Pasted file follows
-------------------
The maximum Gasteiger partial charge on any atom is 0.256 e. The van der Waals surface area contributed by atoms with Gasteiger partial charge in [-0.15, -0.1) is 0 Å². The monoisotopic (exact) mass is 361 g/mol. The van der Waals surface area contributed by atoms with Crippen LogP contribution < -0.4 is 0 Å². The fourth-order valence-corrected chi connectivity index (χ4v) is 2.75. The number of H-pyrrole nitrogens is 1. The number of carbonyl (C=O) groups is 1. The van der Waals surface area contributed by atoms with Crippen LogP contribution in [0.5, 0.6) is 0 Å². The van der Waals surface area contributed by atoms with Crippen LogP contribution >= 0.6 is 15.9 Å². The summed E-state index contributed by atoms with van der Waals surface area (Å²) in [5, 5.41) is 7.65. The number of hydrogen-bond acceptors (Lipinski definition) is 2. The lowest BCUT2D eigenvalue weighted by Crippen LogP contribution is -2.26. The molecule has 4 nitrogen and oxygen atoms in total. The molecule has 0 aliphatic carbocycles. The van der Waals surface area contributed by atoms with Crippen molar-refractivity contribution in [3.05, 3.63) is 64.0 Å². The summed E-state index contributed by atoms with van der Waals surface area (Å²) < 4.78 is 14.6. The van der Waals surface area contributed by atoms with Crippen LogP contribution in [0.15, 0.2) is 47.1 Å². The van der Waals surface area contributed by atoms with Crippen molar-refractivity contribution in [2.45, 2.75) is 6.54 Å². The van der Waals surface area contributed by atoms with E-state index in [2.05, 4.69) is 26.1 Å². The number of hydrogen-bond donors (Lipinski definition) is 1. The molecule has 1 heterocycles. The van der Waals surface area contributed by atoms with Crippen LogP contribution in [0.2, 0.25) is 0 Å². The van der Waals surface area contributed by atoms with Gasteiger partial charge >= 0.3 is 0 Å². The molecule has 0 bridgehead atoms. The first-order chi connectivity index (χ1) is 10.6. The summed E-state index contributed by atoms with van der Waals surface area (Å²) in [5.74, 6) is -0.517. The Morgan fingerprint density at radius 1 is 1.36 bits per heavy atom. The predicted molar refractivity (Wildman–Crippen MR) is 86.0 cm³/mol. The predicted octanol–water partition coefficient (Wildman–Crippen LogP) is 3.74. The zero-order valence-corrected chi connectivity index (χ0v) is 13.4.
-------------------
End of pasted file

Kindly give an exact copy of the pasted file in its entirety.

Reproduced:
The maximum Gasteiger partial charge on any atom is 0.256 e. The van der Waals surface area contributed by atoms with Gasteiger partial charge in [-0.15, -0.1) is 0 Å². The monoisotopic (exact) mass is 361 g/mol. The van der Waals surface area contributed by atoms with Crippen LogP contribution < -0.4 is 0 Å². The fourth-order valence-corrected chi connectivity index (χ4v) is 2.75. The number of H-pyrrole nitrogens is 1. The number of carbonyl (C=O) groups is 1. The van der Waals surface area contributed by atoms with Crippen LogP contribution in [0.5, 0.6) is 0 Å². The van der Waals surface area contributed by atoms with Crippen LogP contribution >= 0.6 is 15.9 Å². The summed E-state index contributed by atoms with van der Waals surface area (Å²) in [5, 5.41) is 7.65. The number of hydrogen-bond acceptors (Lipinski definition) is 2. The lowest BCUT2D eigenvalue weighted by Crippen LogP contribution is -2.26. The molecule has 4 nitrogen and oxygen atoms in total. The molecule has 0 aliphatic carbocycles. The van der Waals surface area contributed by atoms with Crippen molar-refractivity contribution in [3.05, 3.63) is 64.0 Å². The summed E-state index contributed by atoms with van der Waals surface area (Å²) < 4.78 is 14.6. The van der Waals surface area contributed by atoms with Crippen LogP contribution in [0.15, 0.2) is 47.1 Å². The van der Waals surface area contributed by atoms with Crippen molar-refractivity contribution in [2.45, 2.75) is 6.54 Å². The van der Waals surface area contributed by atoms with E-state index in [2.05, 4.69) is 26.1 Å². The number of hydrogen-bond donors (Lipinski definition) is 1. The molecule has 1 heterocycles. The van der Waals surface area contributed by atoms with Crippen LogP contribution in [0.2, 0.25) is 0 Å². The van der Waals surface area contributed by atoms with Gasteiger partial charge >= 0.3 is 0 Å². The molecule has 0 bridgehead atoms. The first-order chi connectivity index (χ1) is 10.6. The summed E-state index contributed by atoms with van der Waals surface area (Å²) in [5.74, 6) is -0.517. The Morgan fingerprint density at radius 1 is 1.36 bits per heavy atom. The predicted molar refractivity (Wildman–Crippen MR) is 86.0 cm³/mol. The predicted octanol–water partition coefficient (Wildman–Crippen LogP) is 3.74. The zero-order valence-corrected chi connectivity index (χ0v) is 13.4.